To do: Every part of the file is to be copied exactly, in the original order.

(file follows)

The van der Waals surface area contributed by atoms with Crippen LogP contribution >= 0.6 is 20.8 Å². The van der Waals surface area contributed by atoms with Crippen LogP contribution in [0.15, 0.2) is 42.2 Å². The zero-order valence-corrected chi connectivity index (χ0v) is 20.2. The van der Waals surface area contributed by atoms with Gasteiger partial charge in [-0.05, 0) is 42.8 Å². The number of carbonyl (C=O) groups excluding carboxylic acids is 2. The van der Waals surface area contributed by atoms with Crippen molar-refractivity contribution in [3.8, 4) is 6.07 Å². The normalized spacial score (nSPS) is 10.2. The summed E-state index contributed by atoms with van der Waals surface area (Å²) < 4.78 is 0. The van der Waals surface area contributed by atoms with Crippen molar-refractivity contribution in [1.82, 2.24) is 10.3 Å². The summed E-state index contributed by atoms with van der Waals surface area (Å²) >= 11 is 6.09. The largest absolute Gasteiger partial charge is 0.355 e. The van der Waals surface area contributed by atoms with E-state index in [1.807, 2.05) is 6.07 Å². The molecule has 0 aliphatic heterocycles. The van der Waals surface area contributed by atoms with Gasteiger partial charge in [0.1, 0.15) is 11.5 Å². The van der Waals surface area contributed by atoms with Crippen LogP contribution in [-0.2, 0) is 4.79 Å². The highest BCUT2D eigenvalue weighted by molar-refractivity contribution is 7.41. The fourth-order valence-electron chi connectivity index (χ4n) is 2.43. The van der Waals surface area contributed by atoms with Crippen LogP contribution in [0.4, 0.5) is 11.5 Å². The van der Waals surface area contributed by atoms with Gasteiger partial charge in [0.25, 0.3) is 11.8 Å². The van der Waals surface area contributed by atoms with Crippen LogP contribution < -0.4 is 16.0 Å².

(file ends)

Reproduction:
The van der Waals surface area contributed by atoms with Crippen LogP contribution >= 0.6 is 20.8 Å². The van der Waals surface area contributed by atoms with Crippen LogP contribution in [0.15, 0.2) is 42.2 Å². The zero-order valence-corrected chi connectivity index (χ0v) is 20.2. The van der Waals surface area contributed by atoms with Gasteiger partial charge in [-0.05, 0) is 42.8 Å². The number of carbonyl (C=O) groups excluding carboxylic acids is 2. The van der Waals surface area contributed by atoms with Crippen molar-refractivity contribution in [3.8, 4) is 6.07 Å². The normalized spacial score (nSPS) is 10.2. The summed E-state index contributed by atoms with van der Waals surface area (Å²) < 4.78 is 0. The van der Waals surface area contributed by atoms with Crippen molar-refractivity contribution in [1.82, 2.24) is 10.3 Å². The summed E-state index contributed by atoms with van der Waals surface area (Å²) >= 11 is 6.09. The largest absolute Gasteiger partial charge is 0.355 e. The van der Waals surface area contributed by atoms with E-state index in [1.807, 2.05) is 6.07 Å². The molecule has 0 aliphatic heterocycles. The van der Waals surface area contributed by atoms with Gasteiger partial charge in [0.1, 0.15) is 11.5 Å². The van der Waals surface area contributed by atoms with Crippen LogP contribution in [-0.2, 0) is 4.79 Å². The highest BCUT2D eigenvalue weighted by molar-refractivity contribution is 7.41. The fourth-order valence-electron chi connectivity index (χ4n) is 2.43. The van der Waals surface area contributed by atoms with Crippen LogP contribution in [0.4, 0.5) is 11.5 Å². The van der Waals surface area contributed by atoms with Gasteiger partial charge in [0.25, 0.3) is 11.8 Å². The van der Waals surface area contributed by atoms with Crippen LogP contribution < -0.4 is 16.0 Å².